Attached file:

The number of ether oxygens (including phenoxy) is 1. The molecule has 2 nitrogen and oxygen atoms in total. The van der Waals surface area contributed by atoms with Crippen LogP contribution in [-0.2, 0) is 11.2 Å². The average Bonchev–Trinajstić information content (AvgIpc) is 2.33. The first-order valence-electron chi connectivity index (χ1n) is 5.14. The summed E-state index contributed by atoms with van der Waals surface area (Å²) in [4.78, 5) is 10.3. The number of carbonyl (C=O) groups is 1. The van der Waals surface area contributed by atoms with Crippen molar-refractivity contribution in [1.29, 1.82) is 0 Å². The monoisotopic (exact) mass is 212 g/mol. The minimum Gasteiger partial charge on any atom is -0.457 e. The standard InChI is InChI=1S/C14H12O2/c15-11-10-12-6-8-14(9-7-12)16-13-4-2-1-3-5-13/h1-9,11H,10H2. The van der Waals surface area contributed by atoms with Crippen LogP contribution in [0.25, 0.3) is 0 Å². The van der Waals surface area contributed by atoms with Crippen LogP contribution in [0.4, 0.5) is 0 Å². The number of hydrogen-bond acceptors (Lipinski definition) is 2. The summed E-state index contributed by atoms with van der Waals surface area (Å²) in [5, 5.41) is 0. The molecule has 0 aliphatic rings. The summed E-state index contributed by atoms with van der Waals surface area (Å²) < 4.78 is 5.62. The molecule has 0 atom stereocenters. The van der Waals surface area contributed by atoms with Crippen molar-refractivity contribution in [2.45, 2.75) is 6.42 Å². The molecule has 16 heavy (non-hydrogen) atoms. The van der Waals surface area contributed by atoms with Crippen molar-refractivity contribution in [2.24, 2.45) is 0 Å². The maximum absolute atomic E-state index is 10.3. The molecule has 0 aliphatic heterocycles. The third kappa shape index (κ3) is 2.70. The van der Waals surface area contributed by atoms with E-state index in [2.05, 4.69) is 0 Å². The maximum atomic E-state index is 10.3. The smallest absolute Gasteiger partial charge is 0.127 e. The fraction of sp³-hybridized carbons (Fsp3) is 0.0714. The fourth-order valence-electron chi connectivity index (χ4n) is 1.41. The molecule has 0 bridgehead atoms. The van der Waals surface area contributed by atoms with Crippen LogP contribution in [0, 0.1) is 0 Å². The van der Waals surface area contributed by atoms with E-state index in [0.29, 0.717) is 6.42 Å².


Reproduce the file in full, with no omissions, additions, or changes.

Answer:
The number of ether oxygens (including phenoxy) is 1. The molecule has 2 nitrogen and oxygen atoms in total. The van der Waals surface area contributed by atoms with Crippen LogP contribution in [-0.2, 0) is 11.2 Å². The average Bonchev–Trinajstić information content (AvgIpc) is 2.33. The first-order valence-electron chi connectivity index (χ1n) is 5.14. The summed E-state index contributed by atoms with van der Waals surface area (Å²) in [4.78, 5) is 10.3. The number of carbonyl (C=O) groups is 1. The van der Waals surface area contributed by atoms with Crippen molar-refractivity contribution in [1.29, 1.82) is 0 Å². The monoisotopic (exact) mass is 212 g/mol. The minimum Gasteiger partial charge on any atom is -0.457 e. The standard InChI is InChI=1S/C14H12O2/c15-11-10-12-6-8-14(9-7-12)16-13-4-2-1-3-5-13/h1-9,11H,10H2. The van der Waals surface area contributed by atoms with Crippen LogP contribution in [0.25, 0.3) is 0 Å². The van der Waals surface area contributed by atoms with Crippen LogP contribution in [0.4, 0.5) is 0 Å². The number of hydrogen-bond acceptors (Lipinski definition) is 2. The summed E-state index contributed by atoms with van der Waals surface area (Å²) in [5, 5.41) is 0. The molecule has 0 aliphatic rings. The summed E-state index contributed by atoms with van der Waals surface area (Å²) < 4.78 is 5.62. The molecule has 0 atom stereocenters. The van der Waals surface area contributed by atoms with Crippen molar-refractivity contribution in [2.45, 2.75) is 6.42 Å². The molecule has 16 heavy (non-hydrogen) atoms. The van der Waals surface area contributed by atoms with Crippen molar-refractivity contribution in [2.24, 2.45) is 0 Å². The maximum absolute atomic E-state index is 10.3. The molecule has 0 aliphatic heterocycles. The third kappa shape index (κ3) is 2.70. The van der Waals surface area contributed by atoms with E-state index in [2.05, 4.69) is 0 Å². The maximum atomic E-state index is 10.3. The smallest absolute Gasteiger partial charge is 0.127 e. The fraction of sp³-hybridized carbons (Fsp3) is 0.0714. The fourth-order valence-electron chi connectivity index (χ4n) is 1.41. The molecule has 0 bridgehead atoms. The van der Waals surface area contributed by atoms with Crippen LogP contribution in [0, 0.1) is 0 Å². The van der Waals surface area contributed by atoms with E-state index in [0.29, 0.717) is 6.42 Å².